Wuhan’s Communist Party chief Wang Zhonglin is on track to become the governor of Hubei province after rising up the party hierarchy.
Wang, 59, who was appointed to the Wuhan role last year at the height of the Covid-19 outbreak, has been appointed as the new provincial deputy secretary and head of the provincial government’s Communist Party group, the official Hubei Daily newspaper reported.
These two positions were previously held by the current governor Wang Xiaodong, who is expected to step down soon, putting the other Wang on track to succeed him as head of the provincial government.
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The governor disappeared from public view for more than a month in September raising concerns about his health.
Wang Zhonglin was brought in by Beijing to replace Ma Guoqiang as Wuhan party chief last February after a number of senior Communist Party figures in Hubei province were purged following criticism of their handling of the initial stages of the pandemic.
Former Shanghai mayor Ying Yong – whom Wang joined in a Labour Day public appearance after being confirmed in his new positions – was also brought in to replace Jiang Chaoliang as the Hubei party chief.
Wuhan spent 76 days under strict lockdown to stop the transmission of the disease. Official figures say it affected more than 90,000 people in China, half of them Wuhan residents.
Wang caused an uproar in March last year when he said that Wuhan should be taught to be grateful to President Xi Jinping and the Communist Party for their handling of the Covid-19 pandemic.
In April this year, Ying and Wang both praised the city’s speedy recovery at a press conference where they said the economy was at 95 per cent of the pre-pandemic levels and foreign trade had reached record levels in the first quarter.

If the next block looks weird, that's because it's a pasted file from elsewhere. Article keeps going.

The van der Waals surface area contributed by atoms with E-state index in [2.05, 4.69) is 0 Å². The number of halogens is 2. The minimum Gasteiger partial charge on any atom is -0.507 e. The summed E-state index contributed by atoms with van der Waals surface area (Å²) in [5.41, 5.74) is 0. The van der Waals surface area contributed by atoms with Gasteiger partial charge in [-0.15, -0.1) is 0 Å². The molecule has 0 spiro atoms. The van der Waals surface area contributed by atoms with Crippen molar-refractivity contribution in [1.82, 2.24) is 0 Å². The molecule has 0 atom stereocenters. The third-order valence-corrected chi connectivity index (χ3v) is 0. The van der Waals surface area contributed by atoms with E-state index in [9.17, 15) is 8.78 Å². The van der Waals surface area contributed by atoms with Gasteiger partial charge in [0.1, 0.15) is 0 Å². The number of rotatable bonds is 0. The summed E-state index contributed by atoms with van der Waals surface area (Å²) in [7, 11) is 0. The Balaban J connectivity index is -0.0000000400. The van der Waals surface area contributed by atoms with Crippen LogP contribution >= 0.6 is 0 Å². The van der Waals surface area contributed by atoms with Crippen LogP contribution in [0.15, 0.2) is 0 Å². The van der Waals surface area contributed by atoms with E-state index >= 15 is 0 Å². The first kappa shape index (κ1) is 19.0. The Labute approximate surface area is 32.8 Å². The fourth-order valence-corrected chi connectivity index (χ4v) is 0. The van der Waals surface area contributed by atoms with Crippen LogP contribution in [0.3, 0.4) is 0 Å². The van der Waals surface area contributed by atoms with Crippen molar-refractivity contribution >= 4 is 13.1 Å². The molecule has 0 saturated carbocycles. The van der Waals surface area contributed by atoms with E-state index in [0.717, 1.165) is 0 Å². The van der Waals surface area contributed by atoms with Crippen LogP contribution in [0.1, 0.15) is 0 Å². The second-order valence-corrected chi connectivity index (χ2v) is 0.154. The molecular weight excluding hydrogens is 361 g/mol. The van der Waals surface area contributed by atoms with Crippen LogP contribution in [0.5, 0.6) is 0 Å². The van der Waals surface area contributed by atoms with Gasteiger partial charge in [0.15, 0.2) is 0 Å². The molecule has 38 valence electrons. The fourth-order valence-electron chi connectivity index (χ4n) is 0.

Observers said Wang Zhonglin is likely to be confirmed as the acting governor next month when the standing committee of the provincial people’s congress meets – an appointment that is likely to be made permanent at the next full meeting of the legislature in February.
They also said Ying, 63, and Wang both have extensive experience in China’s law enforcement apparatus and have long been seen as well-placed for promotion given their recent performance and previous experience working under President Xi Jinping.
Chen Daoyin, a political commentator and former professor at the Shanghai University of Political Science and Law, said both Ying and Wang are “of the right age to reach the next level [on the political ladder] and their background in law enforcement makes them good at executing orders from above”.
A law professor from Wuhan University said that he expects Ying to be promoted to “a more important role in the near future” as the party reshuffles its top tiers ahead of next year’s national party congress.
The professor, who requested anonymity due to the sensitivity of the topic, said Ying, who is already a member of the party’s Central Committee, “has always been regarded as an important member of Xi’s team”.
“With trust from the top and his track record in Hubei, many political pundits, including me, think that he might have a good chance of promotion to the Politburo.”
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